Monday, 9 February 2015

Chicken Incubator & Brooder

This is the first chance I've had to talk about my latest chicken adventure, been a busy 2 months and not much time to blog about it.

I decided to purchase an incubator and brooder so I could begin hatching chickens when I wanted rather than waiting for the hens to decide. I've spent a lot of years thinking about this and many hours searching for just the right piece of equipment.
This is a link to the CHICKENS HATCHING on YouTube

I purchased a Maino incubator and separate brooder. These 2 pieces of equipment may seem expensive but in my opinion are well worth the money. Easy to use and easy to clean.

I can't speak highly enough about this equipment. The chicks hatched perfectly with no issues at all. I would recommend to anyone who is interested in hatching chickens. These are considered commercial and do take up a reasonable amount of space. The incubator is a sensitive piece of equipment and does need to be treated with respect. It operates best in a room that has a constant temp between 18 to 25 degrees Celsius. A room with people coming and going is not good so it needs to be away from general people traffic if possible.

I started with 16 eggs in the incubator and I had a hen sit at the same time so I gave her another 4 eggs to sit on. Of the 16 incubator eggs, 11 hatched and from the hen, 3 hatched.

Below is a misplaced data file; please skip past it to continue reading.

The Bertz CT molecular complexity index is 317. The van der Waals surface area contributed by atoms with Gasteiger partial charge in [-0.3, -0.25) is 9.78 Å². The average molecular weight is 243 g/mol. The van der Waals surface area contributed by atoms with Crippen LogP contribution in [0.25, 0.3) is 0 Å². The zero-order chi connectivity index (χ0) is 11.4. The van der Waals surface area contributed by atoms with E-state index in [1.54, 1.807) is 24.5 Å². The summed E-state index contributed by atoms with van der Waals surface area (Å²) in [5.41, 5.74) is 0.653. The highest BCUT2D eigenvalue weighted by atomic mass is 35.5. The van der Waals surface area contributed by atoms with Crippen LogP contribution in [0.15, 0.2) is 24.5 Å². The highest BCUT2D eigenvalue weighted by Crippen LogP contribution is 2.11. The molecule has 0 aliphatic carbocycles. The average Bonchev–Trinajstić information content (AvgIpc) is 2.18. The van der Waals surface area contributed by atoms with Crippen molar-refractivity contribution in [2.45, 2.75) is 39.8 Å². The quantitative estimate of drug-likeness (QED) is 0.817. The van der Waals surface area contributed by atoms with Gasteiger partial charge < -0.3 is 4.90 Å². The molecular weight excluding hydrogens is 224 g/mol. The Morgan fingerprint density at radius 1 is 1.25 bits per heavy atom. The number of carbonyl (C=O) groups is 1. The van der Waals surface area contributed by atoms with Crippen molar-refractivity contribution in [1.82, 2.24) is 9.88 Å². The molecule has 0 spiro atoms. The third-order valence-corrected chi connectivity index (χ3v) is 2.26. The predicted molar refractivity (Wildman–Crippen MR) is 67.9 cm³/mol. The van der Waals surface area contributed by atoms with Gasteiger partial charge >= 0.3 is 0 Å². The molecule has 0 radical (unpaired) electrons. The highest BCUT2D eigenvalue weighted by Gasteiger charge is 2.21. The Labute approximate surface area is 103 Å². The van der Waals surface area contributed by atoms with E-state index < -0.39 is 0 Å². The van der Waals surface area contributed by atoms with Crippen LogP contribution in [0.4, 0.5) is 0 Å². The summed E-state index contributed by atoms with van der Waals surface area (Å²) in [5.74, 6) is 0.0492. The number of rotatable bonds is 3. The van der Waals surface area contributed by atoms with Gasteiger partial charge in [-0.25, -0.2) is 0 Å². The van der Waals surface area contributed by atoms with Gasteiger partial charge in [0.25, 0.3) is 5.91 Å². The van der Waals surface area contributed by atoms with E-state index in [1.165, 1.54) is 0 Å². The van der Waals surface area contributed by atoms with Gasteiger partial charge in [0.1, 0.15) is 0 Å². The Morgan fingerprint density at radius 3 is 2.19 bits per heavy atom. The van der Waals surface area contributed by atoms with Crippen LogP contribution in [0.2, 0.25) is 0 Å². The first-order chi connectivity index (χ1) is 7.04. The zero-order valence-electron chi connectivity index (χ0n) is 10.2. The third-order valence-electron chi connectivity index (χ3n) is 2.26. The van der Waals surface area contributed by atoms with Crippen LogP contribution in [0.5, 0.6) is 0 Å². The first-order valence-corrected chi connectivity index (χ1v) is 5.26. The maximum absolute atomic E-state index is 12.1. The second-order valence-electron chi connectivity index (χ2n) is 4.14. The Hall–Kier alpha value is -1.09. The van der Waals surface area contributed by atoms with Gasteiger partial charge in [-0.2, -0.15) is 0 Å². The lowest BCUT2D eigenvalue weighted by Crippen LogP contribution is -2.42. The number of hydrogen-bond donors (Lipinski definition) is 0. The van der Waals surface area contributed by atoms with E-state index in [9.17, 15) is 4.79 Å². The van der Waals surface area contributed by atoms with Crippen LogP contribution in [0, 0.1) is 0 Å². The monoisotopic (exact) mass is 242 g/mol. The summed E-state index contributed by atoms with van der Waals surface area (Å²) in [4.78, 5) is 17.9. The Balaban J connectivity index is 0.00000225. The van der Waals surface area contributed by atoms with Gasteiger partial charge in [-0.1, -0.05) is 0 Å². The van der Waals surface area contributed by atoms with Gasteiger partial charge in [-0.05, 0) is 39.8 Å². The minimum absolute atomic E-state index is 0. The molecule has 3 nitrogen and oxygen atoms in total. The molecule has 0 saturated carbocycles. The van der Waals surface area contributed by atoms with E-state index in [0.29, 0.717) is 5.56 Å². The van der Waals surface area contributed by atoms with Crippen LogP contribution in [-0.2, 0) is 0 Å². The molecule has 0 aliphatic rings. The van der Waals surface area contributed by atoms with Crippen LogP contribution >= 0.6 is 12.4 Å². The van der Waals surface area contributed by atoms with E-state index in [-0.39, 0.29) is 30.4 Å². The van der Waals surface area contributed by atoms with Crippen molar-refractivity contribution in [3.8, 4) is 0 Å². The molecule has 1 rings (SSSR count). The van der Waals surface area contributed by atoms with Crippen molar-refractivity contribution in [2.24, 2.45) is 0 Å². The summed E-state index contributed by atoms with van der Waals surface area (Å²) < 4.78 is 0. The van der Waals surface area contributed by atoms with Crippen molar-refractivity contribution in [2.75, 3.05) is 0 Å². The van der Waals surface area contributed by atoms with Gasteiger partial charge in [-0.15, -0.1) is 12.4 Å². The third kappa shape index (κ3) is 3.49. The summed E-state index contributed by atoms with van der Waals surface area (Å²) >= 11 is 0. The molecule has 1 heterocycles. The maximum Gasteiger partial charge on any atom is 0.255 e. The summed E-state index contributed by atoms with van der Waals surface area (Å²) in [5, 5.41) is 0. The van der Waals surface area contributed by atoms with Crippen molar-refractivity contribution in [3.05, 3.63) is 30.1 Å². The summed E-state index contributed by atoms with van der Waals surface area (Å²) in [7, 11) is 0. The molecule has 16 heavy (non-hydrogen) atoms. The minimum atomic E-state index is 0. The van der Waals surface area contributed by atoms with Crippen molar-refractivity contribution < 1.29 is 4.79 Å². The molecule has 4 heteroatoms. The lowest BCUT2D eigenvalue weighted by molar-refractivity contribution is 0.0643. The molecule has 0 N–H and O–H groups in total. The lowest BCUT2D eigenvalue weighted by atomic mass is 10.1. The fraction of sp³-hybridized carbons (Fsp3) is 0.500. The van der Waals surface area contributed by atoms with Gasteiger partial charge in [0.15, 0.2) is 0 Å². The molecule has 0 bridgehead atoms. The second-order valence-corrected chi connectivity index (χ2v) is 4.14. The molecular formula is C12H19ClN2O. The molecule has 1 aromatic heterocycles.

The eggs where a combination of purebred (standard bred) Rhode Island Reds (Rare Heritage Breeds) and the rest of them where purposely crossed with a Rhode Island Red rooster and Light Sussex hens to produce sex-linked chickens.

The eggs that didn't hatch failed for a number of reasons, 2 where infertile and the remaining 4 showed the embryo growth stop at different stages from day 11 to day 19. Why the embryos died at these dates is anyone's guess but its not unusual for chicks to die before they hatch. How did I know they died at these dates? Easy, I broke the eggs opened and had a look, after I was sure that no more chicks would hatch. I have a chart which I downloaded from one of the chicken websites, can't remember which one, and it shows the different stages of growth so it makes it easy to identify the age of the embryo.

I did notice that the embryo that died at day 19 had inadvertently punctured the yolk sac with its foot so it had no chance of surviving. Apparently they are not called chicks until day 20 so that's why I am referring to them as embryos.

The babies are 5 weeks old now and are cute as. Sadly I did lose one of them to Marek's Disease (I think, not 100% sure). She began to hobble on her right leg and as the days progress she became unable to stand. Her little leg stuck out behind her and I knew that her chance of survival was limited. Thankfully none of the others have shown any signs of disease.

The chicks have been placed in the nursery part of the chicken coop and will remain in the nursery for another 7 weeks or until I can determine the sex of the purebreds. They will then be separated and the hens placed with the main flock.

Woolly work space

This is a photo of my little work space where I make the different crochet & knitted toys. I find it incredibly relaxing and no two to...